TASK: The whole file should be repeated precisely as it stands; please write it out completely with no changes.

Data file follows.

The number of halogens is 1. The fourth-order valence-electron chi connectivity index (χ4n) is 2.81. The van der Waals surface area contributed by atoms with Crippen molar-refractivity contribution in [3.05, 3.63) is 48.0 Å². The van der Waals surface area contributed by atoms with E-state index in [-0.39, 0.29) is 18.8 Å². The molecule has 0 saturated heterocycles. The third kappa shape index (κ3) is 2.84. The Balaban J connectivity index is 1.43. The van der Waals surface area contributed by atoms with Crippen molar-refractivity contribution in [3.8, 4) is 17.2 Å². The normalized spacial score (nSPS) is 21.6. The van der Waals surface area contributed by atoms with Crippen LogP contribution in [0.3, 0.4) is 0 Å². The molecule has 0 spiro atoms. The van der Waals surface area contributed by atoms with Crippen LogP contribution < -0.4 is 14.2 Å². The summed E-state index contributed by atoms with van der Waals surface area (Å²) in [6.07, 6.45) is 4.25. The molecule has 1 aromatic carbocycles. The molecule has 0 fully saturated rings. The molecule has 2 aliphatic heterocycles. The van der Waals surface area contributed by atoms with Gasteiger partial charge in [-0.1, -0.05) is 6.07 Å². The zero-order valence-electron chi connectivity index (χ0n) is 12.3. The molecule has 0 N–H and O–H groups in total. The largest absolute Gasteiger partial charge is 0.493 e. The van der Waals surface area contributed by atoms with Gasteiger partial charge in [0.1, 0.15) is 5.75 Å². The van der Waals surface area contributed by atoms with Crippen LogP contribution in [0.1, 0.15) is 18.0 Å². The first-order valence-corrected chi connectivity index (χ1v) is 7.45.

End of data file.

The number of halogens is 1. The fourth-order valence-electron chi connectivity index (χ4n) is 2.81. The van der Waals surface area contributed by atoms with Crippen molar-refractivity contribution in [3.05, 3.63) is 48.0 Å². The van der Waals surface area contributed by atoms with E-state index in [-0.39, 0.29) is 18.8 Å². The molecule has 0 saturated heterocycles. The third kappa shape index (κ3) is 2.84. The Balaban J connectivity index is 1.43. The van der Waals surface area contributed by atoms with Crippen molar-refractivity contribution in [3.8, 4) is 17.2 Å². The normalized spacial score (nSPS) is 21.6. The van der Waals surface area contributed by atoms with Crippen LogP contribution in [0.3, 0.4) is 0 Å². The molecule has 0 spiro atoms. The van der Waals surface area contributed by atoms with Crippen LogP contribution < -0.4 is 14.2 Å². The summed E-state index contributed by atoms with van der Waals surface area (Å²) in [6.07, 6.45) is 4.25. The molecule has 1 aromatic carbocycles. The molecule has 0 fully saturated rings. The molecule has 2 aliphatic heterocycles. The van der Waals surface area contributed by atoms with Gasteiger partial charge in [-0.1, -0.05) is 6.07 Å². The zero-order valence-electron chi connectivity index (χ0n) is 12.3. The molecule has 0 N–H and O–H groups in total. The largest absolute Gasteiger partial charge is 0.493 e. The van der Waals surface area contributed by atoms with Gasteiger partial charge in [0.1, 0.15) is 5.75 Å². The van der Waals surface area contributed by atoms with Crippen LogP contribution in [0.1, 0.15) is 18.0 Å². The first-order valence-corrected chi connectivity index (χ1v) is 7.45.